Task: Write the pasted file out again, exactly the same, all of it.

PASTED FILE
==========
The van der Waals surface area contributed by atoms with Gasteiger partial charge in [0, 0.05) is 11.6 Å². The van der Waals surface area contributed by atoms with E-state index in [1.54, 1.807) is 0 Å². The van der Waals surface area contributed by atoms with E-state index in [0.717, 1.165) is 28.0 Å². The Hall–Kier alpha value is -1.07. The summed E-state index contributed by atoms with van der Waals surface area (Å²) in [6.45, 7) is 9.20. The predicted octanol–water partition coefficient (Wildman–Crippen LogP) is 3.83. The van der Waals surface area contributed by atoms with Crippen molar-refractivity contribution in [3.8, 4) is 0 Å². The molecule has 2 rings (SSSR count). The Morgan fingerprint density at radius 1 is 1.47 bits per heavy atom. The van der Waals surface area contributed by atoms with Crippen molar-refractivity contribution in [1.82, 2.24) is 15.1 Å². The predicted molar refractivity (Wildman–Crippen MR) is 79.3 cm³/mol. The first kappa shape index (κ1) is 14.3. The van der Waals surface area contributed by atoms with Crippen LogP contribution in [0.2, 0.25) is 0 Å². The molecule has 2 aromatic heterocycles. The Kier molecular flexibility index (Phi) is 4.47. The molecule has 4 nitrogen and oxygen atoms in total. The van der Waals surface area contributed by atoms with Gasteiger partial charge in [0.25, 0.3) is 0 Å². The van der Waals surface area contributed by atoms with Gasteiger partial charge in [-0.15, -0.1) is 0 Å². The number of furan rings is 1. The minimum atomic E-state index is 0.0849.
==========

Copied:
The van der Waals surface area contributed by atoms with Gasteiger partial charge in [0, 0.05) is 11.6 Å². The van der Waals surface area contributed by atoms with E-state index in [1.54, 1.807) is 0 Å². The van der Waals surface area contributed by atoms with E-state index in [0.717, 1.165) is 28.0 Å². The Hall–Kier alpha value is -1.07. The summed E-state index contributed by atoms with van der Waals surface area (Å²) in [6.45, 7) is 9.20. The predicted octanol–water partition coefficient (Wildman–Crippen LogP) is 3.83. The van der Waals surface area contributed by atoms with Crippen molar-refractivity contribution in [3.8, 4) is 0 Å². The molecule has 2 rings (SSSR count). The Morgan fingerprint density at radius 1 is 1.47 bits per heavy atom. The van der Waals surface area contributed by atoms with Crippen molar-refractivity contribution in [1.82, 2.24) is 15.1 Å². The predicted molar refractivity (Wildman–Crippen MR) is 79.3 cm³/mol. The first kappa shape index (κ1) is 14.3. The van der Waals surface area contributed by atoms with Crippen LogP contribution in [0.2, 0.25) is 0 Å². The molecule has 2 aromatic heterocycles. The Kier molecular flexibility index (Phi) is 4.47. The molecule has 4 nitrogen and oxygen atoms in total. The van der Waals surface area contributed by atoms with Gasteiger partial charge in [0.25, 0.3) is 0 Å². The van der Waals surface area contributed by atoms with Gasteiger partial charge in [-0.15, -0.1) is 0 Å². The number of furan rings is 1. The minimum atomic E-state index is 0.0849.